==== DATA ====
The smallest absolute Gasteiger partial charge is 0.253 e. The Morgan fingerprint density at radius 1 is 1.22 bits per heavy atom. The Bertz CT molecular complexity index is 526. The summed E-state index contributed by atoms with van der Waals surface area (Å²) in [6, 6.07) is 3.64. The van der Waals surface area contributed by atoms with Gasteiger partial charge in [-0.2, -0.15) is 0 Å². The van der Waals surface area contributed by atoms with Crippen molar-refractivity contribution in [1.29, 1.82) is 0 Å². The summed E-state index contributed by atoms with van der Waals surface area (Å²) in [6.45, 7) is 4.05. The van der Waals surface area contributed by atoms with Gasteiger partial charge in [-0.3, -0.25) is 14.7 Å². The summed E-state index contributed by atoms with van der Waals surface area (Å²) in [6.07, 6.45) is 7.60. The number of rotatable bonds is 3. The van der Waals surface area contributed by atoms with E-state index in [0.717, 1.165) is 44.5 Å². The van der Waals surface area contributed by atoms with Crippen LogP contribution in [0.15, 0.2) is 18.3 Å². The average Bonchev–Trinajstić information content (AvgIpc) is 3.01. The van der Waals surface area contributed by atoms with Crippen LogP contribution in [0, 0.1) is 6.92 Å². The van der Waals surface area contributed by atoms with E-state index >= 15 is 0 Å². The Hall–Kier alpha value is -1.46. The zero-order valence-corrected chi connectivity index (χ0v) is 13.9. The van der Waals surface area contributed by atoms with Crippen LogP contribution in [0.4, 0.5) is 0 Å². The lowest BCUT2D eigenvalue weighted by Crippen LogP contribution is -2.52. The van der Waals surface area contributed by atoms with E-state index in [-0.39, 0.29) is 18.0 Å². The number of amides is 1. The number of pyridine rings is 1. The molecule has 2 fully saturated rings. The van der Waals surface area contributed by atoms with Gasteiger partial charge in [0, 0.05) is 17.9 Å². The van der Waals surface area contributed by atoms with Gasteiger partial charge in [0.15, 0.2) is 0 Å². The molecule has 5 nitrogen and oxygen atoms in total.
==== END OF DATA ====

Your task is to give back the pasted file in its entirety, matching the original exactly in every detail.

The smallest absolute Gasteiger partial charge is 0.253 e. The Morgan fingerprint density at radius 1 is 1.22 bits per heavy atom. The Bertz CT molecular complexity index is 526. The summed E-state index contributed by atoms with van der Waals surface area (Å²) in [6, 6.07) is 3.64. The van der Waals surface area contributed by atoms with Gasteiger partial charge in [-0.2, -0.15) is 0 Å². The van der Waals surface area contributed by atoms with Crippen molar-refractivity contribution in [1.29, 1.82) is 0 Å². The summed E-state index contributed by atoms with van der Waals surface area (Å²) in [6.45, 7) is 4.05. The van der Waals surface area contributed by atoms with Gasteiger partial charge in [-0.3, -0.25) is 14.7 Å². The summed E-state index contributed by atoms with van der Waals surface area (Å²) in [6.07, 6.45) is 7.60. The number of rotatable bonds is 3. The van der Waals surface area contributed by atoms with E-state index in [0.717, 1.165) is 44.5 Å². The van der Waals surface area contributed by atoms with Crippen LogP contribution in [0.15, 0.2) is 18.3 Å². The average Bonchev–Trinajstić information content (AvgIpc) is 3.01. The van der Waals surface area contributed by atoms with Crippen LogP contribution in [0, 0.1) is 6.92 Å². The van der Waals surface area contributed by atoms with E-state index >= 15 is 0 Å². The Hall–Kier alpha value is -1.46. The zero-order valence-corrected chi connectivity index (χ0v) is 13.9. The van der Waals surface area contributed by atoms with Crippen LogP contribution in [0.4, 0.5) is 0 Å². The lowest BCUT2D eigenvalue weighted by Crippen LogP contribution is -2.52. The van der Waals surface area contributed by atoms with E-state index in [-0.39, 0.29) is 18.0 Å². The number of amides is 1. The number of pyridine rings is 1. The molecule has 2 fully saturated rings. The van der Waals surface area contributed by atoms with Gasteiger partial charge in [0, 0.05) is 17.9 Å². The van der Waals surface area contributed by atoms with Gasteiger partial charge in [0.15, 0.2) is 0 Å². The molecule has 5 nitrogen and oxygen atoms in total.